When Monkey changed into a bustard, Erlang was afraid to approach it. Instead, Erlang reverted to his original form and took out his pellet bow. With the bow, he aimed at Monkey’s bustard and succeeded with a strong direct hit.
Result: Erlang wins.
[…]

This magical battle is actually related to an ancient mythic motif involving two warring supernatural beings.

I. Antecedents of the motif

Ioannis M. Konstantakos’ (2016) paper “The Magical Transformation Contest in the Ancient Storytelling Tradition” explains that the motif can be traced to the Near East of the late-3rd millennium BCE. However, the oldest variants instead depict the combatants transforming objects and not their physical bodies in battle. But the outcome is still the same: one competitor produces stronger responses to the other’s initial attack. For example, the Sumerian tale Enmerkar and Ensuhgirana (c. early-2nd millennium BCE) depicts the two titular characters engaged in a magical battle over the fate of their respective homelands. Konstantakos (2016) writes:

The competition of Sağburu and Urğirnuna consists precisely in the magical fabrication of various animals. Each one of the adversaries throws a certain object of witchcraft into the river and draws out a magically produced creature (or group of creatures). Every time, however, Sağburu’s creations are bigger, stronger, and wilder than those of Urğirnuna, which they seize and lacerate as a result. Specifically, the foreign sorcerer produces in sequence: 1) a big carp; 2) a ewe with its lamb; 3) a cow with its calf; 4) an ibex and a wild sheep; and 5) a young gazelle. The wise witch, on the other hand, counters these creations correspondingly with 1) an eagle; 2) a wolf; 3) a lion; 4) a mountain leopard; and 5) a tiger and another kind of lion. In this way, all of Urğirnuna’s creatures are eliminated, and Sağburu wins the contest (p. 210).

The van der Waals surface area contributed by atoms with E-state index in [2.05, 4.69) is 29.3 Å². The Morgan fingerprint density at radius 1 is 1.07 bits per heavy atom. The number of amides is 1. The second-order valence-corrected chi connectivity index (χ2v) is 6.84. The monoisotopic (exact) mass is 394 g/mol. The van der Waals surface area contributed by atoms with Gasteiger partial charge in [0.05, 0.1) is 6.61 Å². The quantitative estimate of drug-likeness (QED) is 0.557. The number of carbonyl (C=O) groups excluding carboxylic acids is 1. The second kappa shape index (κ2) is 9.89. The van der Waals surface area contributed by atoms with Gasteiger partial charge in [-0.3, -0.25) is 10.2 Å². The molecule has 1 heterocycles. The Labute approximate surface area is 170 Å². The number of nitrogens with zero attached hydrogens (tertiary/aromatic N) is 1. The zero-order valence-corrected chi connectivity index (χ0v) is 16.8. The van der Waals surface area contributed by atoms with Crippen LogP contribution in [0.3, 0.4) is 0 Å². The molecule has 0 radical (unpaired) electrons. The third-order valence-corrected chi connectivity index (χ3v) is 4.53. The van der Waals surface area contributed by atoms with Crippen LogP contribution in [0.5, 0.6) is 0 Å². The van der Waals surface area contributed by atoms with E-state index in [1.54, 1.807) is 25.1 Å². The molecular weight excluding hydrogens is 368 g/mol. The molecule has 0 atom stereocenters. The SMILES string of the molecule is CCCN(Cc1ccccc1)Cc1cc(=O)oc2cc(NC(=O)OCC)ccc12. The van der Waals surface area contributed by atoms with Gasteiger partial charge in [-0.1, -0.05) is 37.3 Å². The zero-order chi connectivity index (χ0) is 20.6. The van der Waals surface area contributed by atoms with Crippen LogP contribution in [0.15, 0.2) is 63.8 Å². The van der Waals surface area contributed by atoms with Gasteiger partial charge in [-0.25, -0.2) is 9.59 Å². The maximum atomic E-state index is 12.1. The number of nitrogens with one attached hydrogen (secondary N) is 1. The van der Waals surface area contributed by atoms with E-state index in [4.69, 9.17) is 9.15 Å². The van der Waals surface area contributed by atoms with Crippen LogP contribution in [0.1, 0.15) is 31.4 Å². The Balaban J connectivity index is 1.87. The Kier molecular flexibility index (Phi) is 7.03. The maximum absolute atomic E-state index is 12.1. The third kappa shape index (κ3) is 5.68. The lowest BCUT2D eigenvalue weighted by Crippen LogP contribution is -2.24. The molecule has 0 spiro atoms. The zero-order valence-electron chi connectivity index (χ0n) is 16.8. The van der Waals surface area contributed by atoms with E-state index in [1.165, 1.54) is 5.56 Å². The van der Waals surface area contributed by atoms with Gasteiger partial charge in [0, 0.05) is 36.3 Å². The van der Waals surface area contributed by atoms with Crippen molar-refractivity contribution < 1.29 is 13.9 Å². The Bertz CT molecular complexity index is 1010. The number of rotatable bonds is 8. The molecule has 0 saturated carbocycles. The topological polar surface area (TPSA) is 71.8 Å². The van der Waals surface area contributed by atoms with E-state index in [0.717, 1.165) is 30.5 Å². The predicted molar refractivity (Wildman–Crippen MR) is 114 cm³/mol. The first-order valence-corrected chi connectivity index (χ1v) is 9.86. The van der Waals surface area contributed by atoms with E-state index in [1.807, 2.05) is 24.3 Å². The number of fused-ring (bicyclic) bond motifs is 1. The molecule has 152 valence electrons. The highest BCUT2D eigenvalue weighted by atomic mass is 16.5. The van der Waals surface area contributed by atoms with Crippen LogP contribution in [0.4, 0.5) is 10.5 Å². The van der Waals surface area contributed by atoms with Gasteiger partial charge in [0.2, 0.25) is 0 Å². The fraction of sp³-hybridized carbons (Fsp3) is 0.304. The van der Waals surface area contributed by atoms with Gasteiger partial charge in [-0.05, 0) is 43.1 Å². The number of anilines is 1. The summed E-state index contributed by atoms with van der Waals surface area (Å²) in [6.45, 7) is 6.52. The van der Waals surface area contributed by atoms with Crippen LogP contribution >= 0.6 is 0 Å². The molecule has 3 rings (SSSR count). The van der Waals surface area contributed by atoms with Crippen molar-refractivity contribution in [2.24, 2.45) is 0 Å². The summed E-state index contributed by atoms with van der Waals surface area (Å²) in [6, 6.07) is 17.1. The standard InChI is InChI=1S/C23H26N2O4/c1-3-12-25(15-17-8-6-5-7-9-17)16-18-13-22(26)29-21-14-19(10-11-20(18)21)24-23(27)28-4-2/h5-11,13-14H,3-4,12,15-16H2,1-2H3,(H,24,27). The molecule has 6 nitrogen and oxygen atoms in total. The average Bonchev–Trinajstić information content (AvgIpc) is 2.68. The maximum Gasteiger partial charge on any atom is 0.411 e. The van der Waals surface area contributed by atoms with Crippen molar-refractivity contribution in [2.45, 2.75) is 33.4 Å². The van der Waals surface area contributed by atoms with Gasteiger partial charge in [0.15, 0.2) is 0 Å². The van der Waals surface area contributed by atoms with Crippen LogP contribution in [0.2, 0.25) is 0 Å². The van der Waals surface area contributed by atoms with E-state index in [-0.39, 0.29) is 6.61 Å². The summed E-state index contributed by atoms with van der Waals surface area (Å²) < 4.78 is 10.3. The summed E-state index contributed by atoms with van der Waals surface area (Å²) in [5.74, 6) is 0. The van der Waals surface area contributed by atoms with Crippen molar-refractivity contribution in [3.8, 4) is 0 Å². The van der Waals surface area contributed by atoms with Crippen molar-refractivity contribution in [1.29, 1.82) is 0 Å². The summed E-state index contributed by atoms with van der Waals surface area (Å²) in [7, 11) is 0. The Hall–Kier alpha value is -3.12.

This finds parallels with ancient Egyptian stories and even an event from the book of Exodus (7.8-12) (Konstantakos, 2016, pp. 210-213).

The more familiar version of the motif, which sees competitors transforming their bodies, is found in ancient Greek drama. Konstantakos (2016) describes one such tale involving the lustful adventures of Zeus:

The Cypria offers the most expanded and detailed form of the saga. Zeus was amorously chasing [his daughter] Nemesis, but she was averse to his sexual intentions and ran away. In the course of her flight, Nemesis took the form of various beasts; she became a fish in the sea and swam through the Ocean’s stream; then she changed herself into many kinds of animals on the land, in order to escape. In the end, the goddess was transformed into a bird, the species of which is variously given in the ancient sources. … Zeus assimilated himself to the same species of bird, becoming respectively a gander in the former version and a male swan in the latter one. In this form, the great god finally managed to mate with the metamorphosed and bird-like Nemesis (pp. 213-214).

The body transforming motif came to influence later European stories, many involving a battle between a magician and his arrogant pupil (folklore index no. 325) (Konstantakos, 2016, p. 208).

The Greek version is very similar to the battle between Erlang and Sun Wukong, for both feature a character fleeing under different magical disguises while being chased by an assailant who undergoes stronger transformations in response. Given the link between Greek and Indian philosophy, I’d wager that there’s some ancient South Asian version of this motif that came to influence Journey to the West. I’m just happy that Monkey wasn’t handled like Nemesis in the final product. That would have been awkward for everyone!

II. Archive

Below, I archive Konstantakos (2016). The first half of the paper is fascinating, while the second is quite repetitive. It takes up a great deal of space analyzing a Near Eastern-influenced version of the motif in the Greek Alexander Romance. Please keep this in mind.

Archive link:

Click to access The_Magical_Transformation_Contest_in_t.pdf

Disclaimer:

This has been posted for educational purposes. No malicious copyright infringement is intended. If you liked the digital version, please support the official release.


Update: 04-10-22